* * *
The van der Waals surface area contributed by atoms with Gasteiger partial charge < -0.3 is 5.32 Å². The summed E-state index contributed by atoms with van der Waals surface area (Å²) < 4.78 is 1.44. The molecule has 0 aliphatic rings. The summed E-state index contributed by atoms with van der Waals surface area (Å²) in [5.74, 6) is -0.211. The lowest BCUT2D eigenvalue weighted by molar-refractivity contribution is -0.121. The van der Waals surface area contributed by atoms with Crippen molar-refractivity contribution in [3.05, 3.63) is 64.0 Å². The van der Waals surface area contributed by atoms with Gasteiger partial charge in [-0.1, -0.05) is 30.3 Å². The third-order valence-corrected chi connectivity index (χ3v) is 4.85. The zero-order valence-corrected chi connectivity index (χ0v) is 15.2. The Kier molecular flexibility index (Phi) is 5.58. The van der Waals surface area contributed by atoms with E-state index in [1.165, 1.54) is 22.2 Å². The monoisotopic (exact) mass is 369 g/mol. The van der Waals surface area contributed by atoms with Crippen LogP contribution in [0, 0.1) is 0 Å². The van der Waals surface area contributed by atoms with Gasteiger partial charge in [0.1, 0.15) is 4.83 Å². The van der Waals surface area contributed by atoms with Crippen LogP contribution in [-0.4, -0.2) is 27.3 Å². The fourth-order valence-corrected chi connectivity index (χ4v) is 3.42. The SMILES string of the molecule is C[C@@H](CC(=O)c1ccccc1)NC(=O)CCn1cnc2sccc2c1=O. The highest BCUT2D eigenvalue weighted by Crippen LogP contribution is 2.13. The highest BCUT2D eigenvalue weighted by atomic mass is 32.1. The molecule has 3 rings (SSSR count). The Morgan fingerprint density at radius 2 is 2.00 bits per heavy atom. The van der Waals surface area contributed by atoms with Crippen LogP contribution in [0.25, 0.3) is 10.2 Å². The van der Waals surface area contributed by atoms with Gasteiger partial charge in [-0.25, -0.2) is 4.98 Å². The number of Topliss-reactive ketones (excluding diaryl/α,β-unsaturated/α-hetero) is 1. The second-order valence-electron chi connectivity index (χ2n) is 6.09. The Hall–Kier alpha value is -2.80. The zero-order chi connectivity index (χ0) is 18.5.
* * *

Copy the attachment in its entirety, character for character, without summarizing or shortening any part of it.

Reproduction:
The van der Waals surface area contributed by atoms with Gasteiger partial charge < -0.3 is 5.32 Å². The summed E-state index contributed by atoms with van der Waals surface area (Å²) < 4.78 is 1.44. The molecule has 0 aliphatic rings. The summed E-state index contributed by atoms with van der Waals surface area (Å²) in [5.74, 6) is -0.211. The lowest BCUT2D eigenvalue weighted by molar-refractivity contribution is -0.121. The van der Waals surface area contributed by atoms with Crippen molar-refractivity contribution in [3.05, 3.63) is 64.0 Å². The van der Waals surface area contributed by atoms with Gasteiger partial charge in [-0.1, -0.05) is 30.3 Å². The third-order valence-corrected chi connectivity index (χ3v) is 4.85. The zero-order valence-corrected chi connectivity index (χ0v) is 15.2. The Kier molecular flexibility index (Phi) is 5.58. The van der Waals surface area contributed by atoms with E-state index in [1.165, 1.54) is 22.2 Å². The monoisotopic (exact) mass is 369 g/mol. The van der Waals surface area contributed by atoms with Crippen LogP contribution in [0, 0.1) is 0 Å². The van der Waals surface area contributed by atoms with Gasteiger partial charge in [0.1, 0.15) is 4.83 Å². The van der Waals surface area contributed by atoms with Crippen LogP contribution in [-0.4, -0.2) is 27.3 Å². The fourth-order valence-corrected chi connectivity index (χ4v) is 3.42. The SMILES string of the molecule is C[C@@H](CC(=O)c1ccccc1)NC(=O)CCn1cnc2sccc2c1=O. The highest BCUT2D eigenvalue weighted by Crippen LogP contribution is 2.13. The highest BCUT2D eigenvalue weighted by atomic mass is 32.1. The molecule has 3 rings (SSSR count). The Morgan fingerprint density at radius 2 is 2.00 bits per heavy atom. The van der Waals surface area contributed by atoms with Crippen LogP contribution in [0.25, 0.3) is 10.2 Å². The van der Waals surface area contributed by atoms with Gasteiger partial charge in [-0.25, -0.2) is 4.98 Å². The number of Topliss-reactive ketones (excluding diaryl/α,β-unsaturated/α-hetero) is 1. The second-order valence-electron chi connectivity index (χ2n) is 6.09. The Hall–Kier alpha value is -2.80. The zero-order chi connectivity index (χ0) is 18.5.